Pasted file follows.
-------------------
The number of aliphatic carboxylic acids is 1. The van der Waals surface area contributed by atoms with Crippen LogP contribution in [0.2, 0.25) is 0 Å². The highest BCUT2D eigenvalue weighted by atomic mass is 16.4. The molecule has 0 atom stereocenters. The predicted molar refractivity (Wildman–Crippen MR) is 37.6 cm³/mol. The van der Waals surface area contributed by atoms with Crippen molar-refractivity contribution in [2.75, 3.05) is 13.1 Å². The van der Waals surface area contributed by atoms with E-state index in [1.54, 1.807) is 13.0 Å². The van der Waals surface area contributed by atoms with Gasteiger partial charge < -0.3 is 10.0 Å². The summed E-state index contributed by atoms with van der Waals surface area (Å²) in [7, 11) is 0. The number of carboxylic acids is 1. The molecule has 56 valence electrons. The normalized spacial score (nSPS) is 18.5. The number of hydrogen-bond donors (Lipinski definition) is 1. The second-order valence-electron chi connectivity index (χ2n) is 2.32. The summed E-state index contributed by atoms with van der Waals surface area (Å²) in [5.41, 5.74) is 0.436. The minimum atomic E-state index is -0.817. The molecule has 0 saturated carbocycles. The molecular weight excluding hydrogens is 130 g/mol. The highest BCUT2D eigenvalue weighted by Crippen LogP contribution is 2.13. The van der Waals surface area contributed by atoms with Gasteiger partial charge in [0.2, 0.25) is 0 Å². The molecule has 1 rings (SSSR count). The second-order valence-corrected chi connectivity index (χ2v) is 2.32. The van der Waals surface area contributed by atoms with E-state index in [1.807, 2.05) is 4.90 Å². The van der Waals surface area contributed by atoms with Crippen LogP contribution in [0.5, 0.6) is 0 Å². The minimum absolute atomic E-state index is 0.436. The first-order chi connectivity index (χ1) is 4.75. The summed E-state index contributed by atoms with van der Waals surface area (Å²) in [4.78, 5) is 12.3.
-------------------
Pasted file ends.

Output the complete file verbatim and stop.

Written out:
The number of aliphatic carboxylic acids is 1. The van der Waals surface area contributed by atoms with Crippen LogP contribution in [0.2, 0.25) is 0 Å². The highest BCUT2D eigenvalue weighted by atomic mass is 16.4. The molecule has 0 atom stereocenters. The predicted molar refractivity (Wildman–Crippen MR) is 37.6 cm³/mol. The van der Waals surface area contributed by atoms with Crippen molar-refractivity contribution in [2.75, 3.05) is 13.1 Å². The van der Waals surface area contributed by atoms with E-state index in [1.54, 1.807) is 13.0 Å². The van der Waals surface area contributed by atoms with Gasteiger partial charge < -0.3 is 10.0 Å². The summed E-state index contributed by atoms with van der Waals surface area (Å²) in [7, 11) is 0. The number of carboxylic acids is 1. The molecule has 56 valence electrons. The normalized spacial score (nSPS) is 18.5. The number of hydrogen-bond donors (Lipinski definition) is 1. The second-order valence-electron chi connectivity index (χ2n) is 2.32. The summed E-state index contributed by atoms with van der Waals surface area (Å²) in [5.41, 5.74) is 0.436. The minimum atomic E-state index is -0.817. The molecule has 0 saturated carbocycles. The molecular weight excluding hydrogens is 130 g/mol. The highest BCUT2D eigenvalue weighted by Crippen LogP contribution is 2.13. The van der Waals surface area contributed by atoms with Gasteiger partial charge in [0.2, 0.25) is 0 Å². The molecule has 1 rings (SSSR count). The second-order valence-corrected chi connectivity index (χ2v) is 2.32. The van der Waals surface area contributed by atoms with E-state index in [1.807, 2.05) is 4.90 Å². The van der Waals surface area contributed by atoms with Crippen LogP contribution in [0.5, 0.6) is 0 Å². The minimum absolute atomic E-state index is 0.436. The first-order chi connectivity index (χ1) is 4.75. The summed E-state index contributed by atoms with van der Waals surface area (Å²) in [4.78, 5) is 12.3.